ALEX Lesson Plan


Time After Time: How Can We Use Timelines to Reconstruct the Past? Part 3

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  This lesson provided by:  
Author:Carol McLaughlin
System: Hoover City
School: Greystone Elementary School
Author:Amanda Walker
System: Hoover City
School: Bluff Park Elementary School
  General Lesson Information  
Lesson Plan ID: 35472


Time After Time: How Can We Use Timelines to Reconstruct the Past? Part 3


The lesson will focus on creating a timeline. The teacher and students will work together to collect data from teachers around the school. Using this data, students will work to complete a class timeline and formulate questions to ask others about their completed timeline. This lesson will require four 30-45 minute sessions to complete.

This unit was created as part of the ALEX Interdisciplinary Resource Development Summit.

 Associated Standards and Objectives 
Content Standard(s):
MA2015 (2016)
Grade: 2
14 ) Measure the length of an object by selecting and using appropriate tools such as rulers, yardsticks, meter sticks, and measuring tapes. [2-MD1]

NAEP Framework
NAEP Statement::
4M1e: Select or use appropriate measurement instruments such as ruler, meter stick, clock, thermometer, or other scaled instruments.

NAEP Statement::
4M2a: Select or use an appropriate type of unit for the attribute being measured such as length, time, or temperature.

NAEP Statement::
8M1e: Select or use appropriate measurement instrument to determine or create a given length, area, volume, angle, weight, or mass.

Alabama Alternate Achievement Standards
AAS Standard:
M.AAS.2.14- Identify standard tools associated with measurement (clock, ruler, scale, measuring cup); measure the lengths of objects using nonstandard units (e.g., hands, paper clips).

MA2015 (2016)
Grade: 2
19 ) Represent whole numbers as lengths from 0 on a number line diagram with equally spaced points corresponding to the numbers 0, 1, 2, ..., and represent whole-number sums and differences within 100 on a number line diagram. [2-MD6]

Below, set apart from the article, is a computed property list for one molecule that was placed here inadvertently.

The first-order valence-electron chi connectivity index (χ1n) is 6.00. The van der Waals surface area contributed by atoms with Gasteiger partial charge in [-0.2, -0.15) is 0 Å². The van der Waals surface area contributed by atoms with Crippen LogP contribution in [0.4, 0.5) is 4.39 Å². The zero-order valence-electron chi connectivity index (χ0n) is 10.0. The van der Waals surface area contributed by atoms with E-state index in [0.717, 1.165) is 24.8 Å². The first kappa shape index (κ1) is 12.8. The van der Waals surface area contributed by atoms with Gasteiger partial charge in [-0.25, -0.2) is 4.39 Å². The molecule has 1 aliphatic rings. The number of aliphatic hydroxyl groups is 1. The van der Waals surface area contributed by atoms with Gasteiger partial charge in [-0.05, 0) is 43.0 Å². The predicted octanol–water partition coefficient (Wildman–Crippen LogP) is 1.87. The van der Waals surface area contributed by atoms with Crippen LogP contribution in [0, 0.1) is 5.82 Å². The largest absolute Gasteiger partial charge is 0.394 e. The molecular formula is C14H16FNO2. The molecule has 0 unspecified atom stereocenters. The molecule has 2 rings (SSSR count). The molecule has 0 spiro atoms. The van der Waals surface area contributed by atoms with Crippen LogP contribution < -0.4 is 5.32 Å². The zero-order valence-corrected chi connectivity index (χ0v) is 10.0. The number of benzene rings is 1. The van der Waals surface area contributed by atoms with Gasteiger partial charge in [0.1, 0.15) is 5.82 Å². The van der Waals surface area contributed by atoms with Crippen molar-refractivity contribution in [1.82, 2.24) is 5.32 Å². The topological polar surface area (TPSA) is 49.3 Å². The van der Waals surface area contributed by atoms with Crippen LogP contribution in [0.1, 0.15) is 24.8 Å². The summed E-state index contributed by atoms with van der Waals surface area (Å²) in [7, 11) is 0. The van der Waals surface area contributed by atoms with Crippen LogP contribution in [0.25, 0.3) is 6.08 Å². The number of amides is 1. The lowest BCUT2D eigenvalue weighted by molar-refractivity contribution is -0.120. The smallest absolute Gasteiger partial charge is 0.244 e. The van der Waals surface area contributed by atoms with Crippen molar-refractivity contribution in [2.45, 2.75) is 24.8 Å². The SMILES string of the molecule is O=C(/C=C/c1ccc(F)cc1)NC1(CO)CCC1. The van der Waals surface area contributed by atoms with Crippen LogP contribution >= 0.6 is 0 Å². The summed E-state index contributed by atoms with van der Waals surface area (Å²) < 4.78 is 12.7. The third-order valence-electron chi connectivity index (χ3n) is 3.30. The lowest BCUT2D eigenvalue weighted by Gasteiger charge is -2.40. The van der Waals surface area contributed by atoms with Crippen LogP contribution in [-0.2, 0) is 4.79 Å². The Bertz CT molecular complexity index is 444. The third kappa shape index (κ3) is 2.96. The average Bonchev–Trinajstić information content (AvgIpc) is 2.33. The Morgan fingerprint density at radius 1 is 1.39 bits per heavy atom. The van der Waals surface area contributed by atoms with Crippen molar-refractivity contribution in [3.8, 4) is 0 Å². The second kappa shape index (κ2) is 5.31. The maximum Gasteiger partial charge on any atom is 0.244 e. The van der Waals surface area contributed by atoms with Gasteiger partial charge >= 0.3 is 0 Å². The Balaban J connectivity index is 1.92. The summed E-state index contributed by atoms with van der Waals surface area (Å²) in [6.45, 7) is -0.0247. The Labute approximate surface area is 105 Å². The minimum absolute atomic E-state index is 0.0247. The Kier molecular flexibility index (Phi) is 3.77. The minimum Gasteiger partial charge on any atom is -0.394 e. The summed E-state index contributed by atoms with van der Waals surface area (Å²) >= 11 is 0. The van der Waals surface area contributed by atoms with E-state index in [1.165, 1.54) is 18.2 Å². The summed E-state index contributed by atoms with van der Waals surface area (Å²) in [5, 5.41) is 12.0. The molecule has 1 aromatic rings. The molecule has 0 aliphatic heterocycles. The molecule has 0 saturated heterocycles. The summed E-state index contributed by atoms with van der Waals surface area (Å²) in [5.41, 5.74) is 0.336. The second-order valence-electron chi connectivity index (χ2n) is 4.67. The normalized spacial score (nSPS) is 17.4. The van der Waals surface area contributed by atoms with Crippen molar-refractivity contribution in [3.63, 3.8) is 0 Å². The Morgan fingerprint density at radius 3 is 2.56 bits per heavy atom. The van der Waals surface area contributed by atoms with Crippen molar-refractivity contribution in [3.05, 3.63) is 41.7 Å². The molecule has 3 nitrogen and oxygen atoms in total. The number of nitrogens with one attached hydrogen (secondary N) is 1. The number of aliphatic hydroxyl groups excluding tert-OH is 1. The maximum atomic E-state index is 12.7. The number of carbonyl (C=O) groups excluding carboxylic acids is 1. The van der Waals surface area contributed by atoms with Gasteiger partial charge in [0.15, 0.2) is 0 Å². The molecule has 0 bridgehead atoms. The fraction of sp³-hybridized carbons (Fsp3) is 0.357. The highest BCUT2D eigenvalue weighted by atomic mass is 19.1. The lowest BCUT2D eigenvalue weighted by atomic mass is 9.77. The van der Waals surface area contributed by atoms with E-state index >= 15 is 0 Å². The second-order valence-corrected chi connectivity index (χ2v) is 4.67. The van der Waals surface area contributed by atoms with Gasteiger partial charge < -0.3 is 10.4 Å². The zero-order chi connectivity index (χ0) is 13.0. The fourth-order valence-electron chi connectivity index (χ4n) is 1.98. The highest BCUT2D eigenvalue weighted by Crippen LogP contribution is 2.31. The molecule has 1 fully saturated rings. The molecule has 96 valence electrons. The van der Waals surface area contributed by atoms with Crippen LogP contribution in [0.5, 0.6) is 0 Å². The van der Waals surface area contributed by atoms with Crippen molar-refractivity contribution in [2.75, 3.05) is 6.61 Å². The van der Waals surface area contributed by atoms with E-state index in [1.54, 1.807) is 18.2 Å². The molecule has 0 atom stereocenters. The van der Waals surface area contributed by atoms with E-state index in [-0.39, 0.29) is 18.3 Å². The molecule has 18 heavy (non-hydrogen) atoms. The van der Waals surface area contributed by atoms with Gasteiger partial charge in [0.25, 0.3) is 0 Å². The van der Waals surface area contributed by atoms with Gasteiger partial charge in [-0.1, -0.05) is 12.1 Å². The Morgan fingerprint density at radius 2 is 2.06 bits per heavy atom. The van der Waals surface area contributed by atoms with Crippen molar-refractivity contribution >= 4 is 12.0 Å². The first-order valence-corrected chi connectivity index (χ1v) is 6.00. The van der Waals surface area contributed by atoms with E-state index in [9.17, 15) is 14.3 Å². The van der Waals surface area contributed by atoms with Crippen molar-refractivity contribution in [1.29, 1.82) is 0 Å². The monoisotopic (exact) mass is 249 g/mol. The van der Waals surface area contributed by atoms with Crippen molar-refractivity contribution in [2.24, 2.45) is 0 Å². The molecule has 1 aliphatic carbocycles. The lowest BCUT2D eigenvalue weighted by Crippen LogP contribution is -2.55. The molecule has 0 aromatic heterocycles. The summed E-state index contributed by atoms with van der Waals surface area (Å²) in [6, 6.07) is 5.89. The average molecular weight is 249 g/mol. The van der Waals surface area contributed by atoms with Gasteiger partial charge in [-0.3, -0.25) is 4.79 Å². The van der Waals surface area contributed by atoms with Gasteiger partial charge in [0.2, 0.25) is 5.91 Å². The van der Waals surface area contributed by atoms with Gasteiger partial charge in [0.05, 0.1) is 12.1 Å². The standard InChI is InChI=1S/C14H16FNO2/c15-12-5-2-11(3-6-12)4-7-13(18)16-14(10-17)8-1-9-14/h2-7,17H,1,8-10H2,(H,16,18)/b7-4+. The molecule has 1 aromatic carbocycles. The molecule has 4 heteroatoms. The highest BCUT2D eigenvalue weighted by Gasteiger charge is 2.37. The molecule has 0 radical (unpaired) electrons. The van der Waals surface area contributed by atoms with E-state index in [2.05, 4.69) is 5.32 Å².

NAEP Framework
NAEP Statement::
4NPO1b: Represent numbers using models such as base 10 representations, number lines, and two-dimensional models.

NAEP Statement::
4NPO1e: Connect model, number word, or number using various models and representations for whole numbers, fractions, and decimals.

Alabama Alternate Achievement Standards
AAS Standard:
M.AAS.2.19- Represent whole-number sums within 20 using a number line.

English Language Arts
ELA2015 (2015)
Grade: 2
12 ) Describe the connection between a series of historical events, scientific ideas or concepts, or steps in technical procedures in a text. [RI.2.3]

Alabama Alternate Achievement Standards
AAS Standard:
ELA.AAS.2.12- Identify events or steps in a historical, scientific, or technical text.

English Language Arts
ELA2015 (2015)
Grade: 2
28 ) Recall information from experiences or gather information from provided sources to answer a question. [W.2.8]

Alabama Alternate Achievement Standards
AAS Standard:
ELA.AAS.2.28- Recall experiences to answer a question.

Social Studies
SS2010 (2010)
Grade: 2
Living and Working Together in State and Nation
3 ) Use various primary sources, including calendars and timelines, for reconstructing the past.

Examples: historical letters, stories, interviews with elders, photographs, maps, artifacts

Insight Unpacked Content
Strand: History
Course Title: Living and Working Together in State and Nation
Evidence Of Student Attainment:
  • Reconstruct a past event using various primary sources, including calendars and timelines.
Teacher Vocabulary:
  • primary sources
  • calendars
  • timelines
  • reconstructing
  • past
Students know:
  • How to use a calendar.
  • How to interpret a timeline.
  • Vocabulary: primary sources, calendar, timeline, past, historical letter, artifacts
Students are able to:
  • Read a calendar.
  • Create and use a timeline.
  • Analyze a historical document.
  • Utilize maps, photographs, and other visual historic resources.
Students understand that:
  • Primary sources play an important role in reconstructing the past.

Alabama Alternate Achievement Standards
AAS Standard:
SS.AAS.2.3- Use various primary sources, including calendars and timelines, for reconstructing the past.

Local/National Standards:


Primary Learning Objective(s):

  • Students will observe and analyze timelines.

  • Student will analyze and order events and times.

  • Students will process data and report results.

  • Students will create a timeline.

Additional Learning Objective(s):

 Preparation Information 

Total Duration:

91 to 120 Minutes

Materials and Resources:

Student/Teacher Materials:

  • Paper

  • Pencils

  • Post-It notes

  • School map

  • Google Docs

  • Printer

  • Sharpies

  • Glue

  • Bulletin Board Paper

  • Earmuffs for Everyone by Meghan McCarthy (Acceleration book)

  • Exit Ticket:

Timeline Rubric:

Technology Resources Needed:

Tablets with a camera or a digital camera (to take pictures for the timeline)